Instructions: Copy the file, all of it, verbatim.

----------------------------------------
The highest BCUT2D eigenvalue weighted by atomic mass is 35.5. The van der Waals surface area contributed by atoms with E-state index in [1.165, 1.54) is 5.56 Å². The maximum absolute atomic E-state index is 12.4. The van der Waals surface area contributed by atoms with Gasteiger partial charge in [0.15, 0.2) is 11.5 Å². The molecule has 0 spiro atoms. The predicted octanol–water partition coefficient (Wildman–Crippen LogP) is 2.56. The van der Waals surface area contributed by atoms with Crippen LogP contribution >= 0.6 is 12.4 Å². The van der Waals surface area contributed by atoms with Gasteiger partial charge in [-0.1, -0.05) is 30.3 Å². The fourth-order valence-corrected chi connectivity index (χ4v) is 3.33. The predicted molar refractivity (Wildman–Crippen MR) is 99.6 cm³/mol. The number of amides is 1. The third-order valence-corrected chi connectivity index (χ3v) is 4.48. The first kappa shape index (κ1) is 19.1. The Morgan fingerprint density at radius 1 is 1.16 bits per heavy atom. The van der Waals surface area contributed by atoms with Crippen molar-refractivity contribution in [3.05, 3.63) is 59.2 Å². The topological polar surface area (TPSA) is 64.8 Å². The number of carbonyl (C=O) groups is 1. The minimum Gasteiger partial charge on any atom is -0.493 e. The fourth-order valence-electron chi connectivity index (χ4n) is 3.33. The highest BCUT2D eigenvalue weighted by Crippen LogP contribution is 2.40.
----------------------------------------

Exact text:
The highest BCUT2D eigenvalue weighted by atomic mass is 35.5. The van der Waals surface area contributed by atoms with E-state index in [1.165, 1.54) is 5.56 Å². The maximum absolute atomic E-state index is 12.4. The van der Waals surface area contributed by atoms with Gasteiger partial charge in [0.15, 0.2) is 11.5 Å². The molecule has 0 spiro atoms. The predicted octanol–water partition coefficient (Wildman–Crippen LogP) is 2.56. The van der Waals surface area contributed by atoms with Crippen LogP contribution >= 0.6 is 12.4 Å². The van der Waals surface area contributed by atoms with Gasteiger partial charge in [-0.1, -0.05) is 30.3 Å². The fourth-order valence-corrected chi connectivity index (χ4v) is 3.33. The predicted molar refractivity (Wildman–Crippen MR) is 99.6 cm³/mol. The number of amides is 1. The third-order valence-corrected chi connectivity index (χ3v) is 4.48. The first kappa shape index (κ1) is 19.1. The Morgan fingerprint density at radius 1 is 1.16 bits per heavy atom. The van der Waals surface area contributed by atoms with Crippen molar-refractivity contribution in [3.05, 3.63) is 59.2 Å². The topological polar surface area (TPSA) is 64.8 Å². The number of carbonyl (C=O) groups is 1. The minimum Gasteiger partial charge on any atom is -0.493 e. The fourth-order valence-electron chi connectivity index (χ4n) is 3.33. The highest BCUT2D eigenvalue weighted by Crippen LogP contribution is 2.40.